TBA Productions and Jerrold Tarog reached a “new high” with Goyo: Ang Batang Heneral. It’s generally well recieved by both audience and critics. Goyo: Ang Batang Heneral is longer, bigger, slower, crispier, brighter, lighter than its predecessor—the flag-burning, blood boiling, gushing, fist-pumping, hatemongering, frothing at the mouth Heneral Luna. Is it better? Continue reading “Goyo: Ang Batang Heneral (2018)”→
Thought ‘Goyo’ was already the worst well-received movie of the year. But after watching Erik Matti’s latest, I guess we now have a winner. BuyBust/Anne Curtis rips Goyo/Paulo Avelino’s pretty face to shreds. Gloriously. Imagine that. Would probably make a good movie.
Save for one action sequence fueled by a punk rock song, where Anne Curtis tries to ward off the angry wives and mistresses of Gracia Ni Maria using an aluminum palanggana while Brandon Vera does the same with an umbrella, Erik Matti’s BuyBust is just endless gunfights and hand to hand combat that range from sloppy to well-executed, some rapid fire editing, some shaky cam, some unsustained tension, plenty of senseless violence (i.e., one poor lady got her head cut off), and lots of dead cops, henchmen, and poor civilians. Continue reading “BuyBust (2018)”→
I missed some pretty big movies this year. Just like the previous year. And the year before that. And the year before the year before that. And the year before the year before… Oh, this could go on forever. By “pretty big”, I mean movies like Blade Runner 2049 and Christopher Nolan’s Dunkirk. Or the last Star Wars movie. Continue reading “2017: Movies & Music Year-end List”→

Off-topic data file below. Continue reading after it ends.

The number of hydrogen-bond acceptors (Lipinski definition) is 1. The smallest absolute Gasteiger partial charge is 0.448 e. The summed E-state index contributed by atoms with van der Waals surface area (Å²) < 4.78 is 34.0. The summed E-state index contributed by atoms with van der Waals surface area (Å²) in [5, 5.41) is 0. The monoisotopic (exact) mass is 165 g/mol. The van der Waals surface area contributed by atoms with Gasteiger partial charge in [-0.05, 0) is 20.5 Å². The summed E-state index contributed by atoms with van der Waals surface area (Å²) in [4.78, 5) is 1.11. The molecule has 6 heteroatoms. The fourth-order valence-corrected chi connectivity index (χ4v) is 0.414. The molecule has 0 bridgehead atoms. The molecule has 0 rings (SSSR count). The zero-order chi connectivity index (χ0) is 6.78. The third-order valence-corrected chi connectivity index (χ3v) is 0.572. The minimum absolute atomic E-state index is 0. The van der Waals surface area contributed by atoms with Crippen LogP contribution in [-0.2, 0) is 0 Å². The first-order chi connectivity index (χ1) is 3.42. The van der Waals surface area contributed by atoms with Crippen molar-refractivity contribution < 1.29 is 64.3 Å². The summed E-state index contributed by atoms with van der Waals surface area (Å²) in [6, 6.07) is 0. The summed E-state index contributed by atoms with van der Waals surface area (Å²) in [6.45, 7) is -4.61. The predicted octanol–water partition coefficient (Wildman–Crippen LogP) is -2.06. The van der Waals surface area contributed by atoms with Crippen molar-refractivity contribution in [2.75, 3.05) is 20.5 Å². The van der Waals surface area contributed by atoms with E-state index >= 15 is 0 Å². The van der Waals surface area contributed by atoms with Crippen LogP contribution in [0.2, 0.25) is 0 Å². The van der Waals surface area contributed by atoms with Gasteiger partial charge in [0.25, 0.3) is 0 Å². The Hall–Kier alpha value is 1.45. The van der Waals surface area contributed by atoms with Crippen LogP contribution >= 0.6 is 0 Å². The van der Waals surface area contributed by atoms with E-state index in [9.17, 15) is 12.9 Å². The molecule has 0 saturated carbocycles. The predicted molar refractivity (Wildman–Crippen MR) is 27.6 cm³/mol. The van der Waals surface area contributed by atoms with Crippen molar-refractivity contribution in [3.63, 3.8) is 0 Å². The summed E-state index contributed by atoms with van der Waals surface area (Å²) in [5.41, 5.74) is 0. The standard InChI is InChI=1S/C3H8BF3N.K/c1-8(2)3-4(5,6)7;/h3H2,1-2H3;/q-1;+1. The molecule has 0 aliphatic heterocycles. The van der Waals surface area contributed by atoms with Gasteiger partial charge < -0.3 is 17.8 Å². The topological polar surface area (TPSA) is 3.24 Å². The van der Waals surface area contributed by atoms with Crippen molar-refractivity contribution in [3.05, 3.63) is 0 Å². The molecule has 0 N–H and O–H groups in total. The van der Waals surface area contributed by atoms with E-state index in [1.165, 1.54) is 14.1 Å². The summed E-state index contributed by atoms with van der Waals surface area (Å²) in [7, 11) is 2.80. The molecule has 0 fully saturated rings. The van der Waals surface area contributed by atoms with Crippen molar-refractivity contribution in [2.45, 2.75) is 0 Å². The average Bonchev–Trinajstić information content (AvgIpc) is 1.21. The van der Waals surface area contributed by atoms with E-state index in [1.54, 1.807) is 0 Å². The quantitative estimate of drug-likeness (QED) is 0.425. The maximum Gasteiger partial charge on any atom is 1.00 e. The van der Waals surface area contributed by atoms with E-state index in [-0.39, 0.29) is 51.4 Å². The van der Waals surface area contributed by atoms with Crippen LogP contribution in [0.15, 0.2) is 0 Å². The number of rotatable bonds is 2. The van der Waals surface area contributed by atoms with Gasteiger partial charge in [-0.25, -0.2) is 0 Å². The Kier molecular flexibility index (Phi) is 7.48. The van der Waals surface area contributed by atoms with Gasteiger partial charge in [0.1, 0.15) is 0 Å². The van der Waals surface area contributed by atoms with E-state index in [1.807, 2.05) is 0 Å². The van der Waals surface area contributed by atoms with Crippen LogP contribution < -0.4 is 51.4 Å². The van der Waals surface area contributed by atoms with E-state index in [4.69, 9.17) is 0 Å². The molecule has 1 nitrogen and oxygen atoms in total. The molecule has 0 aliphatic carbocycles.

Bliss is a well-crafted little film, an elaborate tease tinged with mild voltage of shock, a psycho-sexual thriller that approaches but never quite reaches the level of mind-fuck. The movie’s a clever play on parallels: Iza Calzado’s showbiz career with that of Jane Ciego; Jane’s to that of Abigail, the protagonist in Bliss; Jane’s real-life husband Carlo to the actor who plays her husband in Bliss, played by Ian Veneracion; Bliss’ indie writer-director Lexter Palao (Audie Gemora) to Jerrold Tarog; and that bald TV host played by Michael de Mesa to real life TV host Boy Abunda. But the most important of all is that of Jane Ciego and the nurse played by Adrienne Vergara. One child gets to live her dream of fortune and fame. The other child lives to share her nightmares with the other.
Jerrold Tarog’s script leaves clues and peanut shells along the way, makes sure you don’t get lost in the strip tease. Movies like Misery, Persona and Inception were mentioned in the film, but not Satoshi Kon’s Millennium Actress and Perfect Blue. Bliss may be lacking in full-sized thrills and effective scares, but intrigue, gratuitous nudity, and moments that are strictly not for the squeamish, more than makes up for it. That being said, claims that the film’s ending spells mind-fuck are grossly exaggerated. Bliss is nothing but a tease; like a bomba film that didn’t go full “pene” but just slides in the tip. It’s like minutes and minutes of foreplay without the actual sex.
But no sex is OK, especially when one is tired and badly needs to sleep. Like Jane at one point in the movie, getting tired of all her showbiz routines. I thought she’s much like the local movie theaters and the movie goers, already tired of looking for something different, feeling shortchanged most of the time. There should be more choices in our cinemas; not just the usual studio love teams, tepid rom-coms, and the predominant but mostly unimaginative Hollywood movies.
Perhaps this is what Bliss is: it’s the evil nurse pushing us away from the comfort zone, sending voltage of shock and sensation, rousing us, leaving us gasping for air, asking for more. There are lots of good local indie movies out there waiting for a wider audience. Bliss is just one of them. If only the local theater owners would realize, we’re more than willing to pay to see them.